waitBackendReady waits until the SchedulerBackend is ready. If it is, waitBackendReady returns immediately. Otherwise, waitBackendReady keeps checking every 100 milliseconds (hardcoded) or the <> is[stopped].


A SchedulerBackend is ready by default.

If the SparkContext happens to be stopped while waiting, waitBackendReady throws an IllegalStateException:

Spark context stopped while waiting for backend

Stopping TaskSchedulerImpl

stop(): Unit

stop stops all the internal services, i.e. <task-scheduler-speculation executor service>>,[SchedulerBackend],[TaskResultGetter], and <> timer.

Default Level of Parallelism

defaultParallelism(): Int

defaultParallelism is part of the TaskScheduler abstraction.

defaultParallelism requests the SchedulerBackend for the default level of parallelism.


Default level of parallelism is a hint for sizing jobs that SparkContext uses to create RDDs with the right number of partitions unless specified explicitly.

Submitting Tasks (of TaskSet) for Execution

  taskSet: TaskSet): Unit

submitTasks is part of the TaskScheduler abstraction.

In essence, submitTasks registers a new TaskSetManager (for the given TaskSet) and requests the SchedulerBackend to handle resource allocation offers (from the scheduling system).


Internally, submitTasks prints out the following INFO message to the logs:

Adding task set [id] with [length] tasks

submitTasks then <> (for the given[TaskSet] and the <>).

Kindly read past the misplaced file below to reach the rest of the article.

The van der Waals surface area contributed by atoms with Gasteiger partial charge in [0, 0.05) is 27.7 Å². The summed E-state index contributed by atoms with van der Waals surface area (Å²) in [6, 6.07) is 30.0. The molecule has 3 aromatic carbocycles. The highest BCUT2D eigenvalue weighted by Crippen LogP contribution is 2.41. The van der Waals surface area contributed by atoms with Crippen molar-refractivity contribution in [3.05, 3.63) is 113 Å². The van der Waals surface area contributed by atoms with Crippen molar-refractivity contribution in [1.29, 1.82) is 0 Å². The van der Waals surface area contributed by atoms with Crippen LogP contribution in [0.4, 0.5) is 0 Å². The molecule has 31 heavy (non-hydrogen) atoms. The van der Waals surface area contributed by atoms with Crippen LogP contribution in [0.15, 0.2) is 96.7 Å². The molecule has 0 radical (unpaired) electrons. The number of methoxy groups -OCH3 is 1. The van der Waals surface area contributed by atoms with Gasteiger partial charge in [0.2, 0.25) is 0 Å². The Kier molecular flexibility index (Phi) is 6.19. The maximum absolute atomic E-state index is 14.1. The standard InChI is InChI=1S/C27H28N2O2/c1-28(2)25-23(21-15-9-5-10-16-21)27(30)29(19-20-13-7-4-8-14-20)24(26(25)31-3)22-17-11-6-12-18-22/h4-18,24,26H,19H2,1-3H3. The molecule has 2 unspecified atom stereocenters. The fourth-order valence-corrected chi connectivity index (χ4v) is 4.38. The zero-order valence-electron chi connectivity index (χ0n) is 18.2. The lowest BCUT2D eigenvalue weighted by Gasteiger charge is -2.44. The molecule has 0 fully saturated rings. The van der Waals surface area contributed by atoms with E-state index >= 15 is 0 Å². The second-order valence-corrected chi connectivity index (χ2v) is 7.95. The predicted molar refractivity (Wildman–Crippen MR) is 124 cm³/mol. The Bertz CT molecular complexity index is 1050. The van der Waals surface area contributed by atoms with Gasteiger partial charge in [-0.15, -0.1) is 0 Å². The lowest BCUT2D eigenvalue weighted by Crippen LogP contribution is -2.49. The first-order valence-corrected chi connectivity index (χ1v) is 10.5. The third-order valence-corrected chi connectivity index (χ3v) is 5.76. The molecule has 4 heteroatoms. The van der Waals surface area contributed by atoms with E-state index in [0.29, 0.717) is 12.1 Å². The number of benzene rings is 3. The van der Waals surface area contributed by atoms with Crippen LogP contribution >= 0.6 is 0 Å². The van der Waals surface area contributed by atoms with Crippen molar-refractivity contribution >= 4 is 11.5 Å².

submitTasks registers (adds) the TaskSetManager per[stage] and[stage attempt] IDs (of the[TaskSet]) in the <> internal registry.

NOTE: <> internal registry tracks the[TaskSetManagers] (that represent[TaskSets]) per stage and stage attempts. In other words, there could be many TaskSetManagers for a single stage, each representing a unique stage attempt.

NOTE: Not only could a task be retried (cf. <>), but also a single stage.

submitTasks makes sure that there is exactly one active TaskSetManager (with different TaskSet) across all the managers (for the stage). Otherwise, submitTasks throws an IllegalStateException:

more than one active taskSet for stage [stage]: [TaskSet ids]

NOTE: TaskSetManager is considered active when it is not a zombie.

submitTasks requests the <> to[add the TaskSetManager to the schedulable pool].

NOTE: The[schedulable pool] can be a single flat linked queue (in[FIFO scheduling mode]) or a hierarchy of pools of Schedulables (in[FAIR scheduling mode]).

submitTasks <> to make sure that the requested resources (i.e. CPU and memory) are assigned to the Spark application for a <> (the very first time the Spark application is started per <> flag).

NOTE: The very first time (<> flag is false) in cluster mode only (i.e. isLocal of the TaskSchedulerImpl is false), starvationTimer is scheduled to execute after[spark.starvation.timeout] to ensure that the requested resources, i.e. CPUs and memory, were assigned by a cluster manager.

NOTE: After the first[spark.starvation.timeout] passes, the <> internal flag is true.

In the end, submitTasks requests the <> to[reviveOffers].

TIP: Use dag-scheduler-event-loop thread to step through the code in a debugger.

Scheduling Starvation Task

Every time the starvation timer thread is executed and hasLaunchedTask flag is false, the following WARN message is printed out to the logs:

Initial job has not accepted any resources; check your cluster UI to ensure that workers are registered and have sufficient resources

Otherwise, when the hasLaunchedTask flag is true the timer thread cancels itself.

Creating TaskSetManager

  taskSet: TaskSet,